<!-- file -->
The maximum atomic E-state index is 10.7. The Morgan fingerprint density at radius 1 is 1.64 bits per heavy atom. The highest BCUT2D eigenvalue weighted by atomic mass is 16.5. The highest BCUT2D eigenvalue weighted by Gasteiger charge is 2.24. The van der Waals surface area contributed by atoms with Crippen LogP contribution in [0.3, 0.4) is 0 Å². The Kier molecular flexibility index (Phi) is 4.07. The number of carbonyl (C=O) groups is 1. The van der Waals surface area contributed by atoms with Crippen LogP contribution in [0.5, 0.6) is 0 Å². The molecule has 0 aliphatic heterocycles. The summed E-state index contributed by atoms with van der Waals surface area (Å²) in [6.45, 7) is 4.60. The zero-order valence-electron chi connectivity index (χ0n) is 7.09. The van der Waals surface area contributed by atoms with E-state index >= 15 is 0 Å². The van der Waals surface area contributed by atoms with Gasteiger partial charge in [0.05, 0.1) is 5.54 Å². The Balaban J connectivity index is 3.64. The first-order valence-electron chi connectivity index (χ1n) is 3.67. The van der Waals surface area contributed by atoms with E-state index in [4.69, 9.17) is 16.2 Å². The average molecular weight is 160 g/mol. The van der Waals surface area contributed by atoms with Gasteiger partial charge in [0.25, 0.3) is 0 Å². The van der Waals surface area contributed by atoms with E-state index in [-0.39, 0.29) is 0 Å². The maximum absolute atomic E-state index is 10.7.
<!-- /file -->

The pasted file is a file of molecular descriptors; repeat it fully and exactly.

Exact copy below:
The maximum atomic E-state index is 10.7. The Morgan fingerprint density at radius 1 is 1.64 bits per heavy atom. The highest BCUT2D eigenvalue weighted by atomic mass is 16.5. The highest BCUT2D eigenvalue weighted by Gasteiger charge is 2.24. The van der Waals surface area contributed by atoms with Crippen LogP contribution in [0.3, 0.4) is 0 Å². The Kier molecular flexibility index (Phi) is 4.07. The number of carbonyl (C=O) groups is 1. The van der Waals surface area contributed by atoms with Crippen LogP contribution in [0.5, 0.6) is 0 Å². The molecule has 0 aliphatic heterocycles. The summed E-state index contributed by atoms with van der Waals surface area (Å²) in [6.45, 7) is 4.60. The zero-order valence-electron chi connectivity index (χ0n) is 7.09. The van der Waals surface area contributed by atoms with E-state index >= 15 is 0 Å². The van der Waals surface area contributed by atoms with Gasteiger partial charge in [0.05, 0.1) is 5.54 Å². The Balaban J connectivity index is 3.64. The first-order valence-electron chi connectivity index (χ1n) is 3.67. The van der Waals surface area contributed by atoms with E-state index in [4.69, 9.17) is 16.2 Å². The average molecular weight is 160 g/mol. The van der Waals surface area contributed by atoms with Gasteiger partial charge in [0.25, 0.3) is 0 Å². The van der Waals surface area contributed by atoms with E-state index in [-0.39, 0.29) is 0 Å². The maximum absolute atomic E-state index is 10.7.